The acceleration sensing is based on the principle of a differential capacitance arising from acceleration-induced motion of the sense element, which uses common mode cancellation to decrease errors from process variation, temperature, and environmental stress. The sense element is hermetically sealed at the wafer level by bonding a second silicon lid wafer to the device using a glass frit. A separate ASIC device is packaged with the sense element to provide signal conditioning and self-test.

Despite the many different designs of MEMS sensors there are other options. Piezoelectric crystals can be used for low cost accelerometers in asset monitoring, data loggers, impact monitoring, machine health monitoring, system wake-up switches and other embedded applications in aerospace and military segments, engine and vehicle designs, medical systems and consumer equipment.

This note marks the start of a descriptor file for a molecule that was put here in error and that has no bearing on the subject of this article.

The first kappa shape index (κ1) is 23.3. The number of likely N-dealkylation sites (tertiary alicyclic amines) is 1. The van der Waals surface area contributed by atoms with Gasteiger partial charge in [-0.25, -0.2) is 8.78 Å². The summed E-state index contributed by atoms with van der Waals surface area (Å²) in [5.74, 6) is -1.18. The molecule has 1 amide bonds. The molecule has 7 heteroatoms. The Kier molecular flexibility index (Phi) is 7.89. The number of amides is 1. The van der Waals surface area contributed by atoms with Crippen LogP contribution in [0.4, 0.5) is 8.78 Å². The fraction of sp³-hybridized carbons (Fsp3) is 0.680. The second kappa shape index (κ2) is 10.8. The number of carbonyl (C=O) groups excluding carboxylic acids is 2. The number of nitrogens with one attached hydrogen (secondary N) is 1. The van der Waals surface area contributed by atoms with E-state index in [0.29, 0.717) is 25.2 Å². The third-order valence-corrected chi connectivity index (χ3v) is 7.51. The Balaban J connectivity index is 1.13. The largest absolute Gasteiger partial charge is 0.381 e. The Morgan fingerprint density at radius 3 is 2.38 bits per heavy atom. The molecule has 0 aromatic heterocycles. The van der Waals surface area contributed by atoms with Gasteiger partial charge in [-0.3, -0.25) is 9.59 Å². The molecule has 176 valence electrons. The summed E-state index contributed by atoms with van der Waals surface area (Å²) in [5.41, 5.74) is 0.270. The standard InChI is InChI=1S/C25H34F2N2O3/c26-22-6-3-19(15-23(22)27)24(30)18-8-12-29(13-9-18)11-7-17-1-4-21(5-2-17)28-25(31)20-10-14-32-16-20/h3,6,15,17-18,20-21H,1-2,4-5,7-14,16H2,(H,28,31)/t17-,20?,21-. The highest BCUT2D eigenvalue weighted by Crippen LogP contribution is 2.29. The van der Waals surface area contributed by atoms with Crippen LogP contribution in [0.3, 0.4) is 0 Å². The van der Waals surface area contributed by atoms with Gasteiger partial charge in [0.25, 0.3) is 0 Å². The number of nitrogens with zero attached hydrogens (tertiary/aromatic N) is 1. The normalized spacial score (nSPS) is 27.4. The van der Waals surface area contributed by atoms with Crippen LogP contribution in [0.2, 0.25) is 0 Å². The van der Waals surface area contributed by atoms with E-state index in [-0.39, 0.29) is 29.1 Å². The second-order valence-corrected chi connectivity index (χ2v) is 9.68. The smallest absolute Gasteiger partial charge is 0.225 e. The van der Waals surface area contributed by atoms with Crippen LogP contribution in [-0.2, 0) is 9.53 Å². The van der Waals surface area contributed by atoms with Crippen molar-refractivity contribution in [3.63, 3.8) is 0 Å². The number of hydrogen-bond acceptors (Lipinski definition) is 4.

The Model 832 from Measurement Specialties is a low-cost board-mountable triaxial accelerometer. Featuring stable piezo-ceramic crystals, the accelerometer incorporates full power and signal conditioning with a maximum current consumption of 4 μA. The model 832 is available in ±25 g to ±500 g ranges and provides a flat frequency response up to 2 kHz, while the 832M1 provides an extended frequency range to 6 kHz.

Measurement Specialties 832 piezo accelerometer

Figure 4: The 832 piezo accelerometer from Measurement Specialties.


The wide range of capacitive MEMS accelerometers provides the engineer with a highly flexible design space. Being able to monitor the movement of equipment – whether fixed or portable – provides valuable data and can be used to protect sensitive electronics in the event that a unit is jarred or dropped. The integration of additional features such as wake-on-signal allows the sensor to be used in the lowest power modes in portable equipment. But they are not the only options, and piezo sensors – both charge and resistive and with triaxial capabilities – can have a key role to play in system monitoring. Moving from single- to three-axis capability is bringing the piezo technology into more applications just as improvements in process technology and the integrated electronics is enhancing the use of MEMS devices in more applications.

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European Editors